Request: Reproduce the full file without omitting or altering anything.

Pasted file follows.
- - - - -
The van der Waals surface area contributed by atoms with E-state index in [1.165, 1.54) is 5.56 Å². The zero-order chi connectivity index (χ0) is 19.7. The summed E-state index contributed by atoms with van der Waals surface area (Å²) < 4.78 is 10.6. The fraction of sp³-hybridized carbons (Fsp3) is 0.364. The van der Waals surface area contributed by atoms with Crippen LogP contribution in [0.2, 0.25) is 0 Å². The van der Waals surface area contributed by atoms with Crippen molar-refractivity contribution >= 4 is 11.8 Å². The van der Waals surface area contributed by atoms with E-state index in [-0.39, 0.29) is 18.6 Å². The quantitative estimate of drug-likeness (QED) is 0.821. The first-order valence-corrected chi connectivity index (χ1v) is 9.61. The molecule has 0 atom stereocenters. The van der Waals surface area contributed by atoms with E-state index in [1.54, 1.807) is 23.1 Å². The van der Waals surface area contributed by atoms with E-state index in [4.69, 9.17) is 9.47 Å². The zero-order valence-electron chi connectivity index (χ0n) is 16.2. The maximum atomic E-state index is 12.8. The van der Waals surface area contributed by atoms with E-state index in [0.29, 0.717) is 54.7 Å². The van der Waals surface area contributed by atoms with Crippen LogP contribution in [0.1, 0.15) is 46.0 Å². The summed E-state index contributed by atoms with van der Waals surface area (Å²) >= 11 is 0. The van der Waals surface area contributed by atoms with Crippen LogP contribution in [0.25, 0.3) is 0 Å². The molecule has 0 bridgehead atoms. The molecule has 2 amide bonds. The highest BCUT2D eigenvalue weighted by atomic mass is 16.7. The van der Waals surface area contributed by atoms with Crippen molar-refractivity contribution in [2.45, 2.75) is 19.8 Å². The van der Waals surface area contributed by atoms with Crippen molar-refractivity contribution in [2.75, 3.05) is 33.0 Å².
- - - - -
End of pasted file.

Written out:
The van der Waals surface area contributed by atoms with E-state index in [1.165, 1.54) is 5.56 Å². The zero-order chi connectivity index (χ0) is 19.7. The summed E-state index contributed by atoms with van der Waals surface area (Å²) < 4.78 is 10.6. The fraction of sp³-hybridized carbons (Fsp3) is 0.364. The van der Waals surface area contributed by atoms with Crippen LogP contribution in [0.2, 0.25) is 0 Å². The van der Waals surface area contributed by atoms with Crippen molar-refractivity contribution >= 4 is 11.8 Å². The van der Waals surface area contributed by atoms with E-state index in [-0.39, 0.29) is 18.6 Å². The quantitative estimate of drug-likeness (QED) is 0.821. The first-order valence-corrected chi connectivity index (χ1v) is 9.61. The molecule has 0 atom stereocenters. The van der Waals surface area contributed by atoms with E-state index in [1.54, 1.807) is 23.1 Å². The van der Waals surface area contributed by atoms with E-state index in [4.69, 9.17) is 9.47 Å². The zero-order valence-electron chi connectivity index (χ0n) is 16.2. The maximum atomic E-state index is 12.8. The van der Waals surface area contributed by atoms with E-state index in [0.29, 0.717) is 54.7 Å². The van der Waals surface area contributed by atoms with Crippen LogP contribution in [0.1, 0.15) is 46.0 Å². The summed E-state index contributed by atoms with van der Waals surface area (Å²) >= 11 is 0. The van der Waals surface area contributed by atoms with Crippen LogP contribution in [0.25, 0.3) is 0 Å². The molecule has 0 bridgehead atoms. The molecule has 2 amide bonds. The highest BCUT2D eigenvalue weighted by atomic mass is 16.7. The van der Waals surface area contributed by atoms with Crippen molar-refractivity contribution in [2.45, 2.75) is 19.8 Å². The van der Waals surface area contributed by atoms with Crippen molar-refractivity contribution in [2.75, 3.05) is 33.0 Å².